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Have you ever felt like your life was totally boring? If so, what did you do to try and change things? What if you felt like you couldn't change things because you were stuck living in a boring town with a boring spouse and nasty old ladies telling you to go to church all the time?
Well, that's what Carol Kennicott feels like in Sinclair Lewis' Main Street, and this book is all about exploring the ways that people try to cope with unsatisfying lives.
Like Carol, Sinclair Lewis was no stranger to disappointment: he had written five novels prior to Main Street and hadn't succeeded with any of them. That would all change when Main Street hit shelves in 1920 and sold 250,000 copies in its first year—a crazy huge number for the 1920s. It would also trigger a decade of uninterrupted success that would hit its climax in 1930 when Sinclair Lewis became the first American to win the Nobel Prize for Literature.
Main Street is the story of an ambitious and intelligent young woman who gets married and moves to the small town of Gopher Prairie, Minnesota. She moves to the town with dreams of transforming it into a sort of modern utopia. But there's just one problem: everyone else in Gopher Prairie likes the ugly old town just the way it is.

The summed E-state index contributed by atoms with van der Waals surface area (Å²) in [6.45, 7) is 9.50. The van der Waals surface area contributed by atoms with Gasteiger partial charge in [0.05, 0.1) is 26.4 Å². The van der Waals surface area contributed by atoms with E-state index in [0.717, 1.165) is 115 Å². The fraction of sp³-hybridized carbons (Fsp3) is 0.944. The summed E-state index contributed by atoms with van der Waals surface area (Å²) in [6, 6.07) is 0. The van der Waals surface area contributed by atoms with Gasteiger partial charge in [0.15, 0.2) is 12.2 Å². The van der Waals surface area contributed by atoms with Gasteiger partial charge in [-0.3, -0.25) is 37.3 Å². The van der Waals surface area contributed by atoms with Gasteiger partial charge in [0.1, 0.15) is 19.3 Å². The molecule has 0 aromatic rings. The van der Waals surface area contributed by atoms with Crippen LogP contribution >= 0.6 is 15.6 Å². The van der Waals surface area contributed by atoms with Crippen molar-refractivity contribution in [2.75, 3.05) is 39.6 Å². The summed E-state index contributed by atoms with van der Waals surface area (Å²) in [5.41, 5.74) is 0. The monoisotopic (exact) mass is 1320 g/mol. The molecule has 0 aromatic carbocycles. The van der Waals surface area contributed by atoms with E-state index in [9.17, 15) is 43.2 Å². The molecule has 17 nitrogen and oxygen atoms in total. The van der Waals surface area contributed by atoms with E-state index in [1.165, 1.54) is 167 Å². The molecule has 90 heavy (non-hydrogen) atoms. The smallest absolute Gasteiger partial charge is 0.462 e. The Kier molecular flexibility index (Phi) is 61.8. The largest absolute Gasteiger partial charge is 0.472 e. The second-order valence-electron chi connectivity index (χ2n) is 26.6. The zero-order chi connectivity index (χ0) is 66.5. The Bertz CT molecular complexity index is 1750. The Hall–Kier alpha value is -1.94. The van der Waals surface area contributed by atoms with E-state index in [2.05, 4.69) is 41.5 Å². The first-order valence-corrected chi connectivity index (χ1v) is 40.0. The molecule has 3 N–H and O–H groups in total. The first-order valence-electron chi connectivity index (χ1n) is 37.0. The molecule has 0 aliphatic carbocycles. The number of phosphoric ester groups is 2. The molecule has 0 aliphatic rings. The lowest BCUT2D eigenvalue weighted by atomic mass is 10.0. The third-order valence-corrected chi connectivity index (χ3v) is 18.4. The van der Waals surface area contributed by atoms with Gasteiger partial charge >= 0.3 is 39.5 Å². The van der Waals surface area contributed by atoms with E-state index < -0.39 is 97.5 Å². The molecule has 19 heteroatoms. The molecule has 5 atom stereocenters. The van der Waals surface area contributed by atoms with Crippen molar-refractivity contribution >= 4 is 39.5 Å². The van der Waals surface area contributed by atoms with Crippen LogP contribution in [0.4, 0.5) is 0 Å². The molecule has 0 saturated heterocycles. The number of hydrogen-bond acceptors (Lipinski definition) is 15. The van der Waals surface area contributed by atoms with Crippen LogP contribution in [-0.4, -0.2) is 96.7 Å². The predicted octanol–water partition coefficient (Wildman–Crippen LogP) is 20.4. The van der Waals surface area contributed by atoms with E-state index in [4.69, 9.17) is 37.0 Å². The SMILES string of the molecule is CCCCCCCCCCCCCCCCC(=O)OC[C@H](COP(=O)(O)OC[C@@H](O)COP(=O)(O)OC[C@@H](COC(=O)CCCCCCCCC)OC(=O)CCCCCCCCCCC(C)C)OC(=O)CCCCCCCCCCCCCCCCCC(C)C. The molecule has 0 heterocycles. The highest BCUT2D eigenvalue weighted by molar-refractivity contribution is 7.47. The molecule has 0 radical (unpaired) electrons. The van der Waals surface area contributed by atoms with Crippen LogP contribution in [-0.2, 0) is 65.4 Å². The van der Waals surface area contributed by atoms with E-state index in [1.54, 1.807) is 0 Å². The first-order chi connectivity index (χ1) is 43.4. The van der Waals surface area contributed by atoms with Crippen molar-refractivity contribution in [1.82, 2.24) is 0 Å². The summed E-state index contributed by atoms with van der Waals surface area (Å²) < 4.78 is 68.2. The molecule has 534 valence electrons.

Carol quickly realizes that these people are perfectly satisfied to live boring lives and never waver from their routines. She also realizes that all of these people are deeply conservative and that they don't tolerate new ideas all that well. But still, it's 1920, and Carol has just gotten married, so she feels stuck in this town with a husband who's increasingly less appealing to her. At that time, there weren't a lot of options for women like Carol—especially in a tiny, out-of-the-way place like Gopher Prairie.
As the novel unfolds, we learn about all the ways that a woman like Carol might try to compensate for her unsatisfying surroundings. Some people tell her to just change her perspective, as if it were just some simple choice she could make. To her credit, Carol does try to love the town and her husband just the way they are.
Not that it works: at the end of the novel, Carol still feels trapped and dissatisfied by life in Gopher Prairie. But at least she has some hope that the future will bring change to places like Gopher Prairie. It ain't a happy ending, but it ain't sad either. It has all the satisfaction of a tie in a sports game. Ugh.
We'll be real: this book ain't gonna cheer you up. But at least it can tell you a little bit about change, and seeing how Carol deals with her situation might help you get out of your own rut. That's something, right?
Sometimes life just isn't all that satisfying, right? Maybe you feel like you're stuck in a rut, or maybe you feel like nothing interesting ever happens to you. The good news is that plenty of other people feel the same way. The bad news is that there's no single method for making this situation better. That's a journey everyone needs to take for him- or herself, and that's exactly what Carol Kennicott tries to do in Sinclair Lewis's Main Street.